While retailers have seen sales drop in the years since the Great Recession, restaurants have largely enjoyed a boom time. American eateries benefitted from a shift in consumer spending habits away from products and towards “experiences” like meals and travel. And as demand increased, so did the supply of restaurants. Chipotle, for instance, has added 57 stores so far this year on top of the 240 locations it opened in 2016.
The burrito chain’s aggressive expansion is even more astounding given that it spent much of last year entangled in a controversy about contaminated food. Despite Chipotle’s declining reputation, though, the overall growth of the restaurant industry encouraged the company to keep expanding. Since 2011 visits to American restaurants have risen by about 1 percent each year. As a result, many restaurant chains followed Chipotle’s lead and began adding locations all across the country.
However, it seems the glory days for U.S. restaurants might be coming to an end. Not only have overall restaurant visits started to decline, but also same-store sales plummeted by 3.6 percent in the first quarter of this year. Meanwhile, chains like Subway and McDonald’s each closed hundreds of locations in 2016. Experts and insiders have blamed the industry’s recent troubles on oversupply. “The structural headwind is there are a lot of seats out there,” said Eugene Lee, CEO of Olive Garden parent company Darden Restaurants. Along with an abundance of locations, analysts also point to poor service and decreasing grocery store costs for the restaurant industry’s decline. Still, only time will tell if these short term drop-offs turn into long term problems.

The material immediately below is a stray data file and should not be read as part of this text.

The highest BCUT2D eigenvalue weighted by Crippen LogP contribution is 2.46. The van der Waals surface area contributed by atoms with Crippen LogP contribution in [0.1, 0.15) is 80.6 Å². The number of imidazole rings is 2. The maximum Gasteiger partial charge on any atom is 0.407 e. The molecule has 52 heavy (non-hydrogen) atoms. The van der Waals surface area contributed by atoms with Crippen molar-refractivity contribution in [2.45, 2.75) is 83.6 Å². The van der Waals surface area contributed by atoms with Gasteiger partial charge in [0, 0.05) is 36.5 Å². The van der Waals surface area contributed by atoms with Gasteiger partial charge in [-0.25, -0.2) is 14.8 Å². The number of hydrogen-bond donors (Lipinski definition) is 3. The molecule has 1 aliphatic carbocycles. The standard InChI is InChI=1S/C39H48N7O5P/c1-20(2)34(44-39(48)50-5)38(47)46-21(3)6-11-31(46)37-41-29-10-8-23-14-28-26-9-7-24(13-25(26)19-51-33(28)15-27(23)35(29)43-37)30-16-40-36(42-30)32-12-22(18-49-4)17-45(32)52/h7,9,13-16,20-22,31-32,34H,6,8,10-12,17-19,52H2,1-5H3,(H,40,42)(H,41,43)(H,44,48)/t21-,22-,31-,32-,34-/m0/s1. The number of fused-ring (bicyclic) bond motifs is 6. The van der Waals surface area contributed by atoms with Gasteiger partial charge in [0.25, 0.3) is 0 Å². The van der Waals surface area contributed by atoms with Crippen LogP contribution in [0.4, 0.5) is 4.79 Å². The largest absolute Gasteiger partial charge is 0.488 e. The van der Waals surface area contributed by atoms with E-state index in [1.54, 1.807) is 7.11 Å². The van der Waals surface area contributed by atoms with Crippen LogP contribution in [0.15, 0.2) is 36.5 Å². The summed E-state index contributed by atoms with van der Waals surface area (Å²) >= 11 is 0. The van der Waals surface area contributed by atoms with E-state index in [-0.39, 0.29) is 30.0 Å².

- How has oversupply hurt the restaurant industry?
- Do you think restaurant chains like Chipotle will continue to expand?